A week after Microsoft's release of a patch for the problem, code appears on the Internet showing the ability to execute commands through the JPEG exploitpotentially leading to a remote-access Trojan by this weekend.
Just a week after Microsoft released a patch to plug a security flaw in the way at least 13 of its programs handle the JPEG imaging format, code appeared on the Internet on Wednesday showing how to exploit those holes. Though this exploit code alone is not a threat, it will likely be a jumping-off point for the next round of PC attacks.
"Other people are probably already working on tweaking that code," said Craig Schmugar, virus research manager at security firm McAfee Inc.,
based in Santa Clara, Calif. The proof-of-concept code demonstrates the ability to execute commands through the JPEG exploit and, if altered, could allow infected PCs to be controlled by attackers.
"The teeth were taken out of [the sample code]," said Dave Hawkins, technical support engineer at Mahwah, N.J.-based Radware,
which specializes in application security and availability. "But its a rather trivial matter to modify that and make it pretty nasty." Other hackers could tack on existing worm code or a back door for controlling PCs remotely, he said.
"By the weekend, well likely see a remote-access Trojan thats exploiting this code," Schmugar said. "Its the next logical extension."
Microsoft Corp. announced a patch
(bulletin MS04-028) on Sept. 14 to protect users from the exploit. Because so many applications share the flaw, users likely must complete both a Microsoft Windows update as well as an Office update to cover Microsoft programs. The company is also providing a tool for users to scan their computers in order to determine what third-party software components could be vulnerable.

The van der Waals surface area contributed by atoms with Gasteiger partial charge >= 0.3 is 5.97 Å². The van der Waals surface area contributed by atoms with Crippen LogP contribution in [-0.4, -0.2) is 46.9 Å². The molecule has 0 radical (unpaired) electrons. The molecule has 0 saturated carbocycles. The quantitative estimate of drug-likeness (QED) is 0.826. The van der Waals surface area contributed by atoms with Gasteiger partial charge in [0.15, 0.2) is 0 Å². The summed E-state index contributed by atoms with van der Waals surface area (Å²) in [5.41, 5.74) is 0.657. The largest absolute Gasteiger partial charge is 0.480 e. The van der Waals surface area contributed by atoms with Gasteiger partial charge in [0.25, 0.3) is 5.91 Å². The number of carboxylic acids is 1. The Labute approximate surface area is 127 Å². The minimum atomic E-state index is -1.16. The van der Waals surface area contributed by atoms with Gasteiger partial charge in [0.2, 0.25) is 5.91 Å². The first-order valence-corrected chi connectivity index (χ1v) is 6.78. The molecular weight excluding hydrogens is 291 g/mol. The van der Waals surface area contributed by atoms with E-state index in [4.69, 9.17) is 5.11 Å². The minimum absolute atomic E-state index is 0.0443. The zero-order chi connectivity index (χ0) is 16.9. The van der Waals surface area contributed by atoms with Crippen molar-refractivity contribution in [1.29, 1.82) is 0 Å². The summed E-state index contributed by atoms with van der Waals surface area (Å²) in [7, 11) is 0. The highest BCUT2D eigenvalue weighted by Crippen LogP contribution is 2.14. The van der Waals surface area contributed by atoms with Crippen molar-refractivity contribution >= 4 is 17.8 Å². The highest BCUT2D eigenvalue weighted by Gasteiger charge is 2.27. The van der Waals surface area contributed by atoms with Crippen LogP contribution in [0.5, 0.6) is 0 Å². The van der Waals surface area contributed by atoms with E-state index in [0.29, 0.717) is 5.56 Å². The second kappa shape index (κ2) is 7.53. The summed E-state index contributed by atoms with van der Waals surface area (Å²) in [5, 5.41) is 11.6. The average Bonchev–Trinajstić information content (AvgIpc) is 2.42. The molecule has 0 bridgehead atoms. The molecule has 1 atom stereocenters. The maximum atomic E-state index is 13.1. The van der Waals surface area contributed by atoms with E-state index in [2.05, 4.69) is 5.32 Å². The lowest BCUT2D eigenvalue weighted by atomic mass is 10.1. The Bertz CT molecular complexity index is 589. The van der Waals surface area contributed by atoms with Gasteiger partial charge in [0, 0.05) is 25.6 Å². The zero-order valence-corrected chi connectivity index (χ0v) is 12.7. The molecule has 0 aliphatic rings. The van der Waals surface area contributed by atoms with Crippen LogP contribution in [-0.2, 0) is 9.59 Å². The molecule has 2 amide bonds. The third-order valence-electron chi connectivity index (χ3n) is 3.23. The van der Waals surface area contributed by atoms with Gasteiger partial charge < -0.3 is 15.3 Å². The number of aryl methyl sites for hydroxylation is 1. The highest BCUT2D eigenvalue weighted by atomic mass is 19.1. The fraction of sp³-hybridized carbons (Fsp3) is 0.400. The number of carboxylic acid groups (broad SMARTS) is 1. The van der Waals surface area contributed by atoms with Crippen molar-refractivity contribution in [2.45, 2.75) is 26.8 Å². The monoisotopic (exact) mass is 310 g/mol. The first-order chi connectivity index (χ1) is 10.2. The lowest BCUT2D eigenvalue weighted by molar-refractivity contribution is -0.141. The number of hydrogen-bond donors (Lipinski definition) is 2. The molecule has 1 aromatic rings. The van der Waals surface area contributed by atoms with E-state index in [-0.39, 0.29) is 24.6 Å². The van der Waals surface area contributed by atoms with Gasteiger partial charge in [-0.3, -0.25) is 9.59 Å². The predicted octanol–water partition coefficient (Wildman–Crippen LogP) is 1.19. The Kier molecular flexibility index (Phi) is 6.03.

A Microsoft spokeswoman said customers who have deployed the patch are not at risk from the exploit code, and McAfees Schmugar said it will go a long way toward protecting the most common applications such as Internet Explorer, which are also the most likely to be attacked.
Click here for more on the Microsoft graphics bug.
This isnt the first case of security flaws related to imaging software. Earlier this year, a vulnerability was found in how Internet Explorer 5.0 handles the bitmap format, which was never exploited. And according to Hawkins, in 2000 a flaw was found in Netscapes handling of JPEG images,
which is similar to the latest iteration. But industry observers say the results could be more serious this time around.
"If you take the pervasiveness of Microsoft, with a vulnerability of something people traditionally trust like a JPEG, its totally ripe to become the next mass-mailing worm," Hawkins said. He said hes also wary because he thinks the "black hats" are excited to release the next big worm.
"Its significant in the fact that over time, weve seen when similar proof-of-concept code is posted, its usually a short time later that we see a real threat open up," Schmugar said. He also noted that McAfee updated its security software about a week ago to detect the code released Wednesday, in addition to other malicious JPEG files.
The Microsoft spokeswoman said the company is urging its customers to immediately install the MS04-028 update and download the most current updates from Windows Update.
In addition, she said enterprise customers still evaluating and testing the patch should follow the workaround steps detailed in the update.
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